Tag Archives: Robert Feder

Take This Job and Shove It


Dave McKinney

 Dave McKinney


By Casey Bukro


Once again, one of Chicago’s top journalists is telling his bosses  to “take this job and shove it.”

The latest example is Dave McKinney, a highly respected  Chicago Sun-Times political reporter and Springfield statehouse bureau chief.

McKinney complained of being “yanked from my beat” and placed on temporary leave after staffers for Bruce Rauner, candidate for Illinois governor in an election that was only weeks away, made accusations against McKinney and his wife “in a last-ditch act of intimidation” trying to kill a story about Rauner.

McKinney pointed out that the Sun-Times editorially endorsed Rauner’s run for governor.

“Readers of the Sun-Times need to be able to trust the paper,” McKinney wrote in his resignation letter. “They need to know a wall exists between owners and the newsroom to preserve the integrity of what is published. A breach in that wall exists at the Sun-Times.”

Journalists were quick to come to McKinney’s defense.

The Chicago Headline Club, with a membership of about 500 journalists, said it was “shocked and disappointed” at McKinney’s treatment, and called it “a sad day in the history of the Sun-Times and Chicago journalism.”  The news spread fast.

In response, Jim Kirk, Sun-Times publisher and editor-in-chief, called McKinney “among the best in our profession,” but his leave was intended to “ensure there were no conflicts of interest……” Kirk denied that the newspaper’s ownership and management had any role in the matter. He took responsibility for the decisions.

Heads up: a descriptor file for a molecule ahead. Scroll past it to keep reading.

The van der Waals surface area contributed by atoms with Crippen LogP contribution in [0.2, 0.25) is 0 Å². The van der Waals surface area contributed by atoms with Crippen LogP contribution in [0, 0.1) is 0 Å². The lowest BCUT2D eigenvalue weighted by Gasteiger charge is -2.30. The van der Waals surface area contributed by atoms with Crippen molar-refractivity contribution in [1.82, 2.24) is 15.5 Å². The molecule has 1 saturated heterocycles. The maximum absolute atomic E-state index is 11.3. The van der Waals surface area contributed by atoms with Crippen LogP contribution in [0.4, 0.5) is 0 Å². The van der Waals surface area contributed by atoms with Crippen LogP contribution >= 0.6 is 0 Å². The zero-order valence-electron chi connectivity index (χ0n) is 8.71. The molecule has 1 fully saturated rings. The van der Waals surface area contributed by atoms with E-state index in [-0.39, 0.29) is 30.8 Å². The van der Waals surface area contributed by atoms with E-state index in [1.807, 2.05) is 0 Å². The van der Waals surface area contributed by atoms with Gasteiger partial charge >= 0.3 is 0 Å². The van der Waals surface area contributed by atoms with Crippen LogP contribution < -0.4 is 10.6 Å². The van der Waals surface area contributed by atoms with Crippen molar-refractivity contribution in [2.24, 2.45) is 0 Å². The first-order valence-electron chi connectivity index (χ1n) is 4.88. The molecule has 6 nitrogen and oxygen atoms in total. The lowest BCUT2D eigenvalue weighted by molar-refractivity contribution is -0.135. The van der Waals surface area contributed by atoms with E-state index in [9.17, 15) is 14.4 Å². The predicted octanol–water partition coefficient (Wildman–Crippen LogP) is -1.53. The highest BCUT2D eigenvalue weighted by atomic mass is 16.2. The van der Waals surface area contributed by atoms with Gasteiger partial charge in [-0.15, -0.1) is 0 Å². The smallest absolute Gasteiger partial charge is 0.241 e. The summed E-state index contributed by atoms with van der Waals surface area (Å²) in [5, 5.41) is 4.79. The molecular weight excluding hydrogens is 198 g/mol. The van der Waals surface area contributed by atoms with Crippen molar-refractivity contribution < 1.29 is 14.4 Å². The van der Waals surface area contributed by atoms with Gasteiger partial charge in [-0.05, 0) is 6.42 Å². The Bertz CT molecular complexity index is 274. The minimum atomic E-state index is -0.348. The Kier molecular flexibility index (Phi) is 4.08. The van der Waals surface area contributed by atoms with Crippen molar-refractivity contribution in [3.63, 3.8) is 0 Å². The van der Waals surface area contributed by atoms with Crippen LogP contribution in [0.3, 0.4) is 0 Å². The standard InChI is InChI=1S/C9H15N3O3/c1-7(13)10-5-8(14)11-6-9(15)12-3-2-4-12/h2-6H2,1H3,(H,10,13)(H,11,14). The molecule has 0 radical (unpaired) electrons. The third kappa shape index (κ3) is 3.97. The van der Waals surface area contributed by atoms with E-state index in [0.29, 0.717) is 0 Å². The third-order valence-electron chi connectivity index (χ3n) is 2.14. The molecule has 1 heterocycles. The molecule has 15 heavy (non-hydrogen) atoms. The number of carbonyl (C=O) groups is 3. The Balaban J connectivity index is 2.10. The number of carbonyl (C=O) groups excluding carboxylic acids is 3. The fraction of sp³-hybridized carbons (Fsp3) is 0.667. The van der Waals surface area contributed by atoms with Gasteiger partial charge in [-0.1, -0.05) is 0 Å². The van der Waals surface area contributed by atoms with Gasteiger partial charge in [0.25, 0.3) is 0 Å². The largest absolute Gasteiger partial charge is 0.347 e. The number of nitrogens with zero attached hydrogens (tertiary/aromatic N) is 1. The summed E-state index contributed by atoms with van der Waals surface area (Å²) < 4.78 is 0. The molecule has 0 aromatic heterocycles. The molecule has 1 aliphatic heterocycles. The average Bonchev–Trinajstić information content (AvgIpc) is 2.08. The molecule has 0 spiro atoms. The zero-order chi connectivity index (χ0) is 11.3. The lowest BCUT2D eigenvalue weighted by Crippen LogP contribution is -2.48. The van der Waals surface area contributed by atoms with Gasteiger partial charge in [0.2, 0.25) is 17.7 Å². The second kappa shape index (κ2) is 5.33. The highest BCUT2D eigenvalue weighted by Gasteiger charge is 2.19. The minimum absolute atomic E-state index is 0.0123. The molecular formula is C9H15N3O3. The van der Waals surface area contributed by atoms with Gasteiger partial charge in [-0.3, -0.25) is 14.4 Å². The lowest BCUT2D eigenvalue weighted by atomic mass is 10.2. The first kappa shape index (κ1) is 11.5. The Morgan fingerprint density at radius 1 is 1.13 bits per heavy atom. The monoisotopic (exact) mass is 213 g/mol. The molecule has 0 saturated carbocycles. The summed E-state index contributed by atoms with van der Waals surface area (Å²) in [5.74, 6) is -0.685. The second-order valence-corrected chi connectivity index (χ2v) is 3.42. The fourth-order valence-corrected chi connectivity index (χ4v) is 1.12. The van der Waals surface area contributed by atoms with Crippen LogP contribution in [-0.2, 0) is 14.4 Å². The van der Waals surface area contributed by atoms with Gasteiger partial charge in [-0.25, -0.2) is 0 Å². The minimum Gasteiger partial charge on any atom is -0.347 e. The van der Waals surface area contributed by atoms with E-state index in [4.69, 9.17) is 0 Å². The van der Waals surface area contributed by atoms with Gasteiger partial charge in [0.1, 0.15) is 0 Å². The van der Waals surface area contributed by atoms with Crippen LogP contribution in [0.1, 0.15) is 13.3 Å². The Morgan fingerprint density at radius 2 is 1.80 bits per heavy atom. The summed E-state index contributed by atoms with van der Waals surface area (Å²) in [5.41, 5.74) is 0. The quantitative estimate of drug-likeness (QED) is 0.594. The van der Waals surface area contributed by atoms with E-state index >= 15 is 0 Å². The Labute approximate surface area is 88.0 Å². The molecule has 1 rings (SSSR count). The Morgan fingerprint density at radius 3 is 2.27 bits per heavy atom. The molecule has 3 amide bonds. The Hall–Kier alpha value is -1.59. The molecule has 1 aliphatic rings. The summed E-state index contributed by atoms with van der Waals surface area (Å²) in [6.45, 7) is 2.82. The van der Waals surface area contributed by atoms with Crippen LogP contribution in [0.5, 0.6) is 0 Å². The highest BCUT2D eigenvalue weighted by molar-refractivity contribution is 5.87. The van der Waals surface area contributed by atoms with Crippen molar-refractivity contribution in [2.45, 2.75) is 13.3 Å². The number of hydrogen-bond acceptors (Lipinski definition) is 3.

Chicago tends to take its journalism, and sometimes its journalists, seriously.

The last time such an open conflict over news ethics erupted was in 1997, when Carol Marin and Ron Magers quit as evening co-anchors at WMAQ-TV Channel 5 over management’s decision to hire trash talk host Jerry Springer as a commentator on their news broadcast. Springer was known for hosting a show that featured raucous domestic disputes.

Marin and Magers considered Springer’s role on their broadcast “an affront to their credibility and integrity.”

On the day she quit, Marin had a story in the Chicago Sun-Times, where she is a political writer, with the headline: “Credibility, Thy Name Isn’t Springer.”

The decision to hire Springer turned out disastrous for WMAQ-TV. Not only did it lose two admired co-anchors, its 10 p.m. newscast ratings plunged 13 percent.

Robert Feder, a media columnist for the Sun-Times at the time, wrote that Channel 5 executives admitted that hiring Springer was a mistake after losing the anchors and “sending thousands of viewers fleeing in disgust.”

Springer also quit WMAQ after only two nights on the air, saying “it’s gotten too personal.”

Television viewers often form bonds with TV personalities, who are usually attractive and friendly. It’s as though those people on TV are personal friends, sometimes.

Those kinds of bonds seldom form with the largely invisible newspaper writers and reporters, who sometimes describe themselves as “ink-stained wretches.”

In this multi-media world, McKinney did appear on television via Skype broadcasts, reporting on political developments in Springfield. But it’s unlikely that readers will flee from the Sun-Times over the McKinney affair, as viewers fled WMAQ over the resignations of Marin and Magers.

In one of those strange twists, Carol Marin collaborated with McKinney on the Rauner investigation. Marin responded, saying the Rauner investigation was fair and accurate, although a “scorched earth” philosophy is not unusual in a political campaign.

“And so the Rauner team went over our heads to our bosses at NBC5 and the Sun-Times….” with untrue accusations, she wrote.

Hardball is the way the game is played in Chicago in both cases. But the basic issues are the same: Ethics, credibility and integrity.